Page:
It was inspiring to have an honest discussion about what we have learned from these two girls. One thing we agreed on is taking a much more down-to-earth approach to sex education. The team talks constantly to the girls about sex, but it emerged that the adult women being very frank about their own life experiences, acknowledging both the draw to be sexually active as well as the very real consequences, may have a beneficial effect. Having it be simply information and less about morality may allow the information to be more real for the girls.
We soon realized we could talk for the next two weeks straight and still not uncover all there is to explore. And, having committed to being in Kantolomba the afternoon, we put into practice our favorite African proverb: panono, panono—slowly, slowly.
One consequence of not meeting in Kantolomba is far fewer photo ops! Truth be told, at the end of our meeting we realized we had not taken one photo so we had a good time sitting back down to stage this photo, Theresa insisting everyone look like they are very engaged! (Which, for the record, we definitely were during the actual meeting!)
We arrived to girls racing to greet us. What fun it was to see them! It really is like being an auntie or uncle who has been gone for a year and marveling at inches grown and faces growing up! We were regaled with exclamations of, “It’s so good to see you! We missed you!” And giant hugs!
The grade 9 girls were the first to gather for a group photo.
Two of the grade 12 girls: Mirriam and Esther. Every time we look at these girls we just want to hug them and tell them what a miracle they are!
Monica, Brenda’s daughter is now in grade 8.
These are the grade 7 girls. They will sit for their first standardized exams this year. They will be getting extra, special support this year. You can do it!
A few more grade 9’s arrived so of course we had to take another photo!
We all gathered in the room where the Girls Program meets and started chatting. Again, Life led and we ended up talking about reading. “How many of you have a library book (Living Compassion has a small library on the property) at home currently?” No one raised a hand. We had a great talk about the importance of reading and what a difference that can make, especially in learning English. It was a fun discussion, Auntie Theresa telling the story of what a huge role reading had played in her life, and the excitement started to build. “How about we all go choose a book right now?” we suggested. Big cheers. Several dozen of us descended on Josephine, our able librarian, and we all started searching for books relevant for each girl.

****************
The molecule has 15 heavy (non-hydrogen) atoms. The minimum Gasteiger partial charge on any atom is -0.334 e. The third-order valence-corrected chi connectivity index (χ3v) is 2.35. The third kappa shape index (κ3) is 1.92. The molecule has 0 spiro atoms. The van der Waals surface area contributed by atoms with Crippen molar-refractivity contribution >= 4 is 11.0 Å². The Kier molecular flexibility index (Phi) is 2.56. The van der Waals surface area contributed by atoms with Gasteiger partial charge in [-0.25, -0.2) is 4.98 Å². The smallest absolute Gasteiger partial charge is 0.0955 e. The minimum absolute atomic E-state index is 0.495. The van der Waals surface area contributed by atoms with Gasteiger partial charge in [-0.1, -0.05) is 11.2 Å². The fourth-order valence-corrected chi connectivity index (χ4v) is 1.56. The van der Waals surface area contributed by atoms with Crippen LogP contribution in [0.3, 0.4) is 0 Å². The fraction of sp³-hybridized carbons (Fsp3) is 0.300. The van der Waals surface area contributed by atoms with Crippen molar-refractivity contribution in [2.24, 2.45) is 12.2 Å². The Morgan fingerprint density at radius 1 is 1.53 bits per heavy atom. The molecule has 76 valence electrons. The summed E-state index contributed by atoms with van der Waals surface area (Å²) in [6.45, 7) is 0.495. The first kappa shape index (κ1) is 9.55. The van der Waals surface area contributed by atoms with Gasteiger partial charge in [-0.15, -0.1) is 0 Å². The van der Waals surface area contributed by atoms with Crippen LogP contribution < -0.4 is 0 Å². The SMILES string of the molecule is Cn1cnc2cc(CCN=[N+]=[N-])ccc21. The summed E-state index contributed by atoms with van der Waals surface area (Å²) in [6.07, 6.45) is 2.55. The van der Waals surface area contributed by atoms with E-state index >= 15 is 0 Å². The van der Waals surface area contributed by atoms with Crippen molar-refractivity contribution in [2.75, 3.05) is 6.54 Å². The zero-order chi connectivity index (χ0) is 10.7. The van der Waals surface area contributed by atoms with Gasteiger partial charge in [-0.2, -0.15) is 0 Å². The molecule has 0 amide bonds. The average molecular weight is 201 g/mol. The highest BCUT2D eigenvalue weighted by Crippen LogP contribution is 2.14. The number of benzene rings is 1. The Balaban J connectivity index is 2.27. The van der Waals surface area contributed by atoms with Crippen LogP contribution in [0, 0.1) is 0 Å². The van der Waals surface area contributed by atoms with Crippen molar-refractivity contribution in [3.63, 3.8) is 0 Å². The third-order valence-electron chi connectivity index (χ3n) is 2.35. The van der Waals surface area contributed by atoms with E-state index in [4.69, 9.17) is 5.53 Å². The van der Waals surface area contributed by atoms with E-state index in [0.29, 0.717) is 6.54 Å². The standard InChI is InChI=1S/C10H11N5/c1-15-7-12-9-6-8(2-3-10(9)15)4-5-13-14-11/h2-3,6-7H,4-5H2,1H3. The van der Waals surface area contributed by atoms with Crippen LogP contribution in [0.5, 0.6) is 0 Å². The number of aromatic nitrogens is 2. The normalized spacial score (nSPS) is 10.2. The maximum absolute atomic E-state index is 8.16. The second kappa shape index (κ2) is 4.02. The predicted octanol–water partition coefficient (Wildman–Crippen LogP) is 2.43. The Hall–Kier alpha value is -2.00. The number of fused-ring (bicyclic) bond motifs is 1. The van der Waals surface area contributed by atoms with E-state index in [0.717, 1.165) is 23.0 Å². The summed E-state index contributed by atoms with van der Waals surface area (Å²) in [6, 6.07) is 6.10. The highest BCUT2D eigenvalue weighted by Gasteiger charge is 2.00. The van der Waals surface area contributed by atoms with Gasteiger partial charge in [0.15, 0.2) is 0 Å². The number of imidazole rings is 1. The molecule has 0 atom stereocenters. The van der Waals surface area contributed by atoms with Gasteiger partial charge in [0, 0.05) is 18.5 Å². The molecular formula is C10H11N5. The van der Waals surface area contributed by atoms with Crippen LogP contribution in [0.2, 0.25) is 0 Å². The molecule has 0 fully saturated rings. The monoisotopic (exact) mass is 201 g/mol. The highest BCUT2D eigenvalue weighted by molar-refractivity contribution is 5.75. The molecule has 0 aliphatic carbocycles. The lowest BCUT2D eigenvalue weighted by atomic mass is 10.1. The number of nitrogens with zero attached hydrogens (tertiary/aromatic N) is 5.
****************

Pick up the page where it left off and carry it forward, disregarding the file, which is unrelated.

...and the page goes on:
Meeting in the Girls Program room
Nearly as soon as we had finished that process, the heavens opened and we had a signature Zambian storm. The rain hits the tin roof like hundreds of hammers, the lightening lights up the entire grey sky, and the thunder feels like it is shaking the building. If you wanted to communicate something to the person next to you, you would have to shout as you would on the tarmac of a helicopter pad. So no one does. We just sit. And it is lovely. There is no fidgeting. No awkwardness. Just complete surrender to thisherenow.
Car washes are not big business in Zambia!
The girls had gone back to the room, and most of us grown-ups were still in the library. After about 20 minutes we walked outside just to marvel at the rain. Looking up towards the girls, we realized they were all reading. Just sitting together, each silently reading her book. Giant smile. Perhaps Life saw us choosing our books and wanted to give us a little boost—How about now? You could start reading your book now… Very heartwarming.
Terrible quality photo with the dark light of the storm, but so worth including!
After an hour there was a break in the storm, and we made a dash back to town, where only a drizzle had fallen. Amazing.
It already feels like every retreat where we say, “Really, I think this is the best one ever.” And here it seems obvious how that can be true: it always IS the best one ever because this brand new moment is informed by all that have come before; the awareness, the attention, the willingness, the experience of this moment is enhanced by all that has been. Much gratitude.